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Opinion

Op-Ed: Provincial feuding over Measure M will make traffic and mobility worse for everyone

Traffic
Traffic backs up along 5th Street in downtown Los Angeles on June 29.
(Los Angeles Times)

Los Angeles County voters have a major decision to make about investing in regional transportation for a 21st century economy.  The proposed Measure M sales tax increase for transportation will  probably succeed or fail by a slim margin, which magnifies the significance of the self-defeating opposition from some southern county leaders. 

Measure M promises to bring sorely needed investment in transportation infrastructure throughout the region.  With a half-cent sales tax increase, it would generate $860 million per year in 2017 dollars, which would help fund local street improvements, freeway and bridge repairs, bus and rail transit, commuter rail, as well as affordable fares for student, senior and disabled passengers.

Unlike past sales tax measures, county officials used a bottom-up process to develop Measure M, with local leaders throughout the county identifying their most pressing transportation needs.  That process gave rise to the list of projects included in Measure M, as well as its “local return” formulas, which were necessary to get sufficient political support.   

L.A.’s success as a metropolis lives and dies by its ability to function as a whole, rather than a collection of isolated, feuding cities.
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The challenge for proponents of Measure M now is that they need two-thirds of voters to approve it, a threshold required by the state Constitution for this type of local initiative.  Getting that much buy-in from a county as large and diverse as Los Angeles is a tall order.  A similar measure in 2012 failed by less than 16,000 votes out of almost 2.9 million cast.

Although polling data has been fairly promising, leaders in the southern part of the county, including the Gateway and South Bay cities, could succeed in spiking the measure.

Officials in cities such as Torrance, Signal Hill, and Carson have come out in opposition to Measure M, arguing that their constituents won’t receive a “fair share” of the benefits and that their preferred projects are too far down the priority list.  For example, they complain that improvements to the 405 Freeway, the Green Line extension from Redondo Beach to Torrance, and the planned light-rail extension through southeast Los Angeles County to downtown won’t actually happen for decades.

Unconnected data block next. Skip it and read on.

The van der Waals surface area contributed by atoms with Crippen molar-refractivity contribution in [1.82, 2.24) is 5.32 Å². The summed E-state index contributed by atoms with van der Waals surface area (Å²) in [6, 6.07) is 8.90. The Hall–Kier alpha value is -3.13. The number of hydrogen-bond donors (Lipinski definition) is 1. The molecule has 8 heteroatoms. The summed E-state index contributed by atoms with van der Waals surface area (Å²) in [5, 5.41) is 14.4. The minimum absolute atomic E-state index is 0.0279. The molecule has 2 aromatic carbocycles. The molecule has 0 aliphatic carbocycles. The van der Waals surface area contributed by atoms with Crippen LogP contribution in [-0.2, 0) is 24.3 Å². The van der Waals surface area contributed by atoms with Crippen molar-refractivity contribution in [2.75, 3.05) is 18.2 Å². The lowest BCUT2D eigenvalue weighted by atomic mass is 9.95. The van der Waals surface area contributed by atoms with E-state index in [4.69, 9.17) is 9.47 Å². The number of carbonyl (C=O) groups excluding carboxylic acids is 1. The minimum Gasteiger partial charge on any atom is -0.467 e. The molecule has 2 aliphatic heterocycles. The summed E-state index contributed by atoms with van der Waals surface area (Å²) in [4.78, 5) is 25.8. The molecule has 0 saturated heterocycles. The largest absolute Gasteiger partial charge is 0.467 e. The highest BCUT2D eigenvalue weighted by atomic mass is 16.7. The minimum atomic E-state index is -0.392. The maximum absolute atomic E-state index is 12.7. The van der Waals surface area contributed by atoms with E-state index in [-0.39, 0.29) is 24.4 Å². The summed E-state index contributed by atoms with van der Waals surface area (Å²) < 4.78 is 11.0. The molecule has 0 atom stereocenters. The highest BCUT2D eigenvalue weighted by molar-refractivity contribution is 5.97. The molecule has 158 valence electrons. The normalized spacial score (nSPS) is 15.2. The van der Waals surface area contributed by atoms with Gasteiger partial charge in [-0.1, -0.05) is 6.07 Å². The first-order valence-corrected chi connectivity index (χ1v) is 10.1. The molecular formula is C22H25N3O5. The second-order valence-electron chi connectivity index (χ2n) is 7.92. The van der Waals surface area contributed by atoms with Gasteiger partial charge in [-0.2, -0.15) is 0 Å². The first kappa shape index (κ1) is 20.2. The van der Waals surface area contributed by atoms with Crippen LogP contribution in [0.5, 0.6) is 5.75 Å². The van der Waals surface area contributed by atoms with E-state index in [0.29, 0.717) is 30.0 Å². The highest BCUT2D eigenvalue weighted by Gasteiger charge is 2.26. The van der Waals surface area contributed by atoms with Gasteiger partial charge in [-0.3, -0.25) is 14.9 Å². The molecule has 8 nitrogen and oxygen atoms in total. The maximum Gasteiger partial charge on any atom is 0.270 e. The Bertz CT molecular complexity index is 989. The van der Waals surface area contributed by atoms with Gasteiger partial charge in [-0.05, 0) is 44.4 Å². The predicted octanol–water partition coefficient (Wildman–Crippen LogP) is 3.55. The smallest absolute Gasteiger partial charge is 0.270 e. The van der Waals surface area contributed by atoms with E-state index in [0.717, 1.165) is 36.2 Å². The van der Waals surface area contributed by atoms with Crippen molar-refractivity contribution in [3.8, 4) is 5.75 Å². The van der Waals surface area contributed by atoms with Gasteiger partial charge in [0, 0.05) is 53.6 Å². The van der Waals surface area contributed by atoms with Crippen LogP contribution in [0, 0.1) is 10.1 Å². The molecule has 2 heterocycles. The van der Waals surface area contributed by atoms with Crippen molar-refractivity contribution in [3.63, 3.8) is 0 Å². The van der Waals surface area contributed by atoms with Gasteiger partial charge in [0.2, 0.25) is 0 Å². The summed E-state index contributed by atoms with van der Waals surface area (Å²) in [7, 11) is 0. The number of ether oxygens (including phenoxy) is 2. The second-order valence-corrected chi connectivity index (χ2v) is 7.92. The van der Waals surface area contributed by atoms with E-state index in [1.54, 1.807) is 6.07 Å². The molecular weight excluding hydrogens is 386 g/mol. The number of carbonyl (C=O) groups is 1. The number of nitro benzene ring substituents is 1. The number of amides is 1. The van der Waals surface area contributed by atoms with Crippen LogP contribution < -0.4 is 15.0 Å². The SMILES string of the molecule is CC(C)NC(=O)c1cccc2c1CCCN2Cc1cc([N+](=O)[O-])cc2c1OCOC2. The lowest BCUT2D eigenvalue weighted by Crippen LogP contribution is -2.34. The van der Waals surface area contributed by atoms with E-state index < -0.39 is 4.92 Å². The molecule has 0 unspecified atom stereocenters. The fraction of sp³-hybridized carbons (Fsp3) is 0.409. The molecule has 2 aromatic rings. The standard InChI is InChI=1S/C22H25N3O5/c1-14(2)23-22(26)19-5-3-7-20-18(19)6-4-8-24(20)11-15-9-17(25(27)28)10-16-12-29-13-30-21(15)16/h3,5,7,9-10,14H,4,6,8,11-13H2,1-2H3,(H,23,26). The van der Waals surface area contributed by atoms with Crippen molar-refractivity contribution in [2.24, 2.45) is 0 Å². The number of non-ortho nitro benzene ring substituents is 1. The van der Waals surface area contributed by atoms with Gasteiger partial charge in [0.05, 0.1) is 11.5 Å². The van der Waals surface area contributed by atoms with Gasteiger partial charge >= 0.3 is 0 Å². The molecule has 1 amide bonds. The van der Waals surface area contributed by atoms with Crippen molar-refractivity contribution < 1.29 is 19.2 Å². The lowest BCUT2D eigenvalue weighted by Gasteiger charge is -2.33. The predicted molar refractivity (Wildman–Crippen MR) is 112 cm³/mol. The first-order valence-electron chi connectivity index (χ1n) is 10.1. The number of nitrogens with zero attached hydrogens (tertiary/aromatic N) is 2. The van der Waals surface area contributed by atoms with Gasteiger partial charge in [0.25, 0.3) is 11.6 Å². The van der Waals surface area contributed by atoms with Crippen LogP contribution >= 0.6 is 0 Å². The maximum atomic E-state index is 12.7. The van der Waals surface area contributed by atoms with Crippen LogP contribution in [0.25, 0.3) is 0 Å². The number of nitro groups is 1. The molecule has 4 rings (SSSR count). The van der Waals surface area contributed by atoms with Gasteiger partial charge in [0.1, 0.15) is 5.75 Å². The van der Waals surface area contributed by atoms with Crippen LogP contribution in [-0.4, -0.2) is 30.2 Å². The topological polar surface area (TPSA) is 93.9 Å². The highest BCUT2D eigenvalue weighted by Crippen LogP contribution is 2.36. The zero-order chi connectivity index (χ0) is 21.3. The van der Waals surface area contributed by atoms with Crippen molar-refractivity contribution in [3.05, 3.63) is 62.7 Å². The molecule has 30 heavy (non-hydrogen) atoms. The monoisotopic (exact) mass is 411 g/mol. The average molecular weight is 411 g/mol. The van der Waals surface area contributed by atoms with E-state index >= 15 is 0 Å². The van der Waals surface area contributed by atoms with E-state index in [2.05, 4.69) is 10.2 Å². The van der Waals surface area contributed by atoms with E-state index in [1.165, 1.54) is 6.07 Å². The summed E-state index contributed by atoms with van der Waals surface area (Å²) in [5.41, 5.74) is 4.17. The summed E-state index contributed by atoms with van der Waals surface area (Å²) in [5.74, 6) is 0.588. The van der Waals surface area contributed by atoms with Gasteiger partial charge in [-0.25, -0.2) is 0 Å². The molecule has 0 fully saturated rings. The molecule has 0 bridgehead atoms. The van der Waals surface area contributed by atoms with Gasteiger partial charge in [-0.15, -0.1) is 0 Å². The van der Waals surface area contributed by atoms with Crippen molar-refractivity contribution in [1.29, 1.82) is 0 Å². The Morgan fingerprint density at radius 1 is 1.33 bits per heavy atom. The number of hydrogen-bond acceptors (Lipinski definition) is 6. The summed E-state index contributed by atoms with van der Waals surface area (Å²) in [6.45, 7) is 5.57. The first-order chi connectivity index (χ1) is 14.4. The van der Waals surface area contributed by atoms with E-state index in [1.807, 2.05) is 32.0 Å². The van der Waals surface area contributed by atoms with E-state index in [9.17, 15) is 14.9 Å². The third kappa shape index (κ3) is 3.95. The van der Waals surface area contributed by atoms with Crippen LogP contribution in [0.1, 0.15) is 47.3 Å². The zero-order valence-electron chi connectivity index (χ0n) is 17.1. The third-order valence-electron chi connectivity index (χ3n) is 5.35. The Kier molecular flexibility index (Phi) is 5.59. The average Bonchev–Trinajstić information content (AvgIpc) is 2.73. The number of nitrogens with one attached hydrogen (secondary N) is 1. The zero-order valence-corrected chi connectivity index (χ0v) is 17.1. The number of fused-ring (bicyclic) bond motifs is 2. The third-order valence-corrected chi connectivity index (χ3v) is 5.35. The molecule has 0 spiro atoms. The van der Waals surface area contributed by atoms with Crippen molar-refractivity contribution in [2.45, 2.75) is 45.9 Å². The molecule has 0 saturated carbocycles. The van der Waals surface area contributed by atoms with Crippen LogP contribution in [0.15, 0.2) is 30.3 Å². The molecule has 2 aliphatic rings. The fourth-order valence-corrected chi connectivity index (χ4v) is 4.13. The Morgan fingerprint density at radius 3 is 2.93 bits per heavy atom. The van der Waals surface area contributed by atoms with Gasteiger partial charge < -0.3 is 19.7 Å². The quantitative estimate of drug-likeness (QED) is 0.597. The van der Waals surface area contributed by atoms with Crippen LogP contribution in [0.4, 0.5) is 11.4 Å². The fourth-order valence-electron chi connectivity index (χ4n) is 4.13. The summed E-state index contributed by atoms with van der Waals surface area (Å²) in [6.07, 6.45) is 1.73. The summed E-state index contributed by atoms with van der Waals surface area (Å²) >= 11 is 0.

While these leaders understandably would like more guaranteed dollars and faster timetables, Gateway and South Bay cities will actually receive substantial return on the tax in terms of local road, transit and freeway funds.  Local transit agencies will receive new funding, cities will have money for freeway upgrades if they choose to prioritize them, and their resident seniors, students and disabled passengers will receive discount fares.  Furthermore, if Measure M passes, project timetables could be accelerated with innovative financing methods, such as through public-private partnerships.

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Residents of southern L.A. County are of course part of the greater region of Los Angeles — whether they work, visit, or shop in other parts of the county.  Regional travel data from 2014 show that almost half of all peak period commutes from the Gateway and South Bay regions are bound for other parts of the county.  These residents will benefit from mobility improvements throughout L.A. — not just the projects in their backyard.  They’ll certainly stand to gain from some of the proposed signature projects, such as rail access to LAX and multiple countywide bus rapid transit lines.

Local leaders are within their rights when they advocate for their constituents. But L.A.’s success as a metropolis lives and dies by its ability to function as a whole, rather than a collection of isolated, feuding cities.

Parochial infighting led to narrow losses on similar proposed sales tax measures in the 1960s and 1970s, which caused Los Angeles to miss out on funding opportunities that enabled cities such as San Francisco and Washington to launch their rail systems decades before L.A.’s Metro — and at lower cost. Measure M could face the same fate, unless voters throughout the region decide to tackle their common transportation needs together.

Ethan N. Elkind researches and writes on environmental law and policy with a joint appointment at the UC Berkeley and UCLA Schools of Law.  He is the author of “Railtown: The Fight for the Los Angeles Metro Rail and the Future of the City.”

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